The refounding of Chile
If a street rebellion could overthrow an elected president, Chile would lose its shine and become just another unstable Latin American country. So instead, on November 15th, 2019, Chile’s Congress agreed on a roadmap to a new constitution. The hard-Left initially saw this as an attempt to defang a revolution fought from the barricades, so they opposed it. But Gabriel Boric was in favor. Radicals in the street called him a traitor, but he insisted on an institutional way out of the mess, which would eventually win him the presidency.
Of course, a constitution is not a magic wand that can be waved to materialize expensive public services. However, it offered the prospect of a fresh start and a symbolic break with Chile’s dictatorial past. Pinochet’s constitution originally vested more power in the military than in elected representatives. It has since been thoroughly reformed to become compatible with democracy, but its critics insist on calling it a “neoliberal straitjacket.”
Following a Coronavirus delay, a first referendum was held on October 25th, 2020. Fully 78 percent of voters approved the next step—an election to choose members of the Constitutional Convention who would draft a new constitution. This was held on May 15th–16th, 2021. This time, however, many of the 22 percent of voters who had voted to keep the current constitution stayed at home. Overall turnout dropped to a paltry 43 percent.
Furthermore, 17 seats had been reserved for 10 indigenous peoples, whose representatives won, on average, with 2.6 times fewer votes than other candidates. This system had been devised by Congress, and was lauded from left to right as a stupendous racial reckoning. In reality, it was a cop-out. Historical discrimination should have prompted the parties to include Amerindian candidates and let voters lift them to national prominence based on their ideas and abilities. A healthy democracy runs on competing visions, not ethnic carve-ups. There is no indication that people of Amerindian extraction vote that differently from other citizens. However, those who are active in internal ethnic politics do lean far-left.
Upshot? The 155 people tasked with writing the new Magna Carta were light years to the left of any elected assembly in the history of Chile. Progressive columnists in the US and the UK were over the moon.
The skewed election result sprang mainly from a national fit of antiestablishment contempt. Candidates from traditional parties—those with experience of consensus-seeking—were dumped in favor of combative activists. From day one, they chanted slogans and gave the Convention the air of a Revolutionary Assembly. Their first demand was to “free the political prisoners,” including rioters charged with vandalism, arson, looting, and battery. This was beyond their mandate. Instead they passed internal regulations against “denying, justifying or minimizing” historical human-rights violations, not just under Pinochet, but also during the uprising unleashed on October 18th, 2019. “Respectable democracies do place limits on freedom of expression,” some convention members and leftist politicians pointed out. “You also can’t deny the Holocaust in Germany, can you?”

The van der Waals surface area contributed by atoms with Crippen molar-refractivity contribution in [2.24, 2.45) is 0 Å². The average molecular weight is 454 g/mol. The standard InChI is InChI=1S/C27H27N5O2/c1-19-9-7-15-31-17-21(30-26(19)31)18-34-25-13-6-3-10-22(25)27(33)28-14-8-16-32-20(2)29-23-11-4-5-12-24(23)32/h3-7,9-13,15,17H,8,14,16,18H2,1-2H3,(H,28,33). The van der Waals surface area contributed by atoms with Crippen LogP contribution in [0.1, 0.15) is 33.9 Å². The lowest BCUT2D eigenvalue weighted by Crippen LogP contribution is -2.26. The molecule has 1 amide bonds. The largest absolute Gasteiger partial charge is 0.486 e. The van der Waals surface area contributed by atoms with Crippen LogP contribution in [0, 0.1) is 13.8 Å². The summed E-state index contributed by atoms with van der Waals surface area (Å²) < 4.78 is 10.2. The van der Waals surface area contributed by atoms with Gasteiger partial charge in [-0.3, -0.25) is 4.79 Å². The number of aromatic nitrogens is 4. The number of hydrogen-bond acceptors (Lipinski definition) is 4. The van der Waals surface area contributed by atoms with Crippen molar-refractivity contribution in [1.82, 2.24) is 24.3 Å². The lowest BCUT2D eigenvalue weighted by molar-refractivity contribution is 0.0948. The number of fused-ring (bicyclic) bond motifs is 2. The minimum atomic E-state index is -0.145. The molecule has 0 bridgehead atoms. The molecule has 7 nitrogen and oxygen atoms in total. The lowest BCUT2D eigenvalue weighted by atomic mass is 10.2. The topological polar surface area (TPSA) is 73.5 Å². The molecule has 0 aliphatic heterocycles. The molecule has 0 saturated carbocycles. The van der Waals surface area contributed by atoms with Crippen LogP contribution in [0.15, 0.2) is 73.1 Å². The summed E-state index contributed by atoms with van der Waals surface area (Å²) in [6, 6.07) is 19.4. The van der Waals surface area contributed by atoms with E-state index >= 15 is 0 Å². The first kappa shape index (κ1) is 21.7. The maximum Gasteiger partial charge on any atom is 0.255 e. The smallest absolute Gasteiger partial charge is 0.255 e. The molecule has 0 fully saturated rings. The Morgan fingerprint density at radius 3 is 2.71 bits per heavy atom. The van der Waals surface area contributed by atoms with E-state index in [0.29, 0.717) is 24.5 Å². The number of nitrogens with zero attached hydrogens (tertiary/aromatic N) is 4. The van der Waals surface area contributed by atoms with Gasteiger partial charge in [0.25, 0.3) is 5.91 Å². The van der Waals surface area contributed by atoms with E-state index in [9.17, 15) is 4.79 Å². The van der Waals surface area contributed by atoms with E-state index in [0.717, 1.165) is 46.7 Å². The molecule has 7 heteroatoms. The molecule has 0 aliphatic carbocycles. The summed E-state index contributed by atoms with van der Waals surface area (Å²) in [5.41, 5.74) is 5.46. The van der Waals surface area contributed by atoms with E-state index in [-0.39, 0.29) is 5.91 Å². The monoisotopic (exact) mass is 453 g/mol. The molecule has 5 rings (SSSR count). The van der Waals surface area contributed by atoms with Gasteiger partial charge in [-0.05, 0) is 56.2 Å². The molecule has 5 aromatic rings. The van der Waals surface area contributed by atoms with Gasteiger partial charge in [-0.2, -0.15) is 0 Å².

Outbreak of Boricmanía
When Gabriel Boric won the second-round presidential election on December 19th, 2021, the revolution appeared to have been institutionalized. Upon taking the helm, he was going to turn the wheel to port, but not too sharply. Social democrats joined his coalition, watering down the influence of the communists. Boric touted his cutting-edge brand of multicolored progressivism, which would be unrelated to the olive-green human-rights violators of Cuba and Venezuela.
On March 11th, 2022, he set sail on his presidential honeymoon cruise. His flagship, the Constitutional Convention, had cast off eight months earlier. It had not been smooth sailing. For some reason, its crew had booed a children’s orchestra performing the national anthem. Then its chemo-bald deputy vice-president, catapulted to iconic status by a diagnosis of terminal cancer, turned out to have been afflicted only by syphilis. His subsequent ejection reduced the number of elected Convention members to 154.
Nevertheless, though clearly separate vessels, the Government galleon and the Convention frigate together looked like the invincible Flotilla of the Revolution. It was widely assumed that the 78 percent support won in the “entrance plebiscite” on October 25th, 2020, would ensure that support for whatever document the Convention produced would not fall below the 50 percent needed to secure its approval in the “exit plebiscite” on September 4th, 2022. “Any outcome is better than a constitution written by four generals,” the new president blithely remarked.
The public quickly forgave Boric his first broken promise—namely, to abolish the First Lady’s Cabinet. He had previously lashed out against this institution, describing it as a sexist remnant at odds with his vision of a meritocracy. But now his girlfriend would get her taxpayer-funded staff after all, and contribute in the social arena, albeit with a somehow entirely different philosophy that would “depersonalize” the office.
Chile was by now in the grip of Boricmanía. However, political commentators began to employ a musical metaphor: Otra cosa es con guitarra (“It’s different with a guitar”). Being young and swinging to the new tunes as an air guitarist in opposition does not guarantee a melodious performance when it is time to strum the real strings of governance.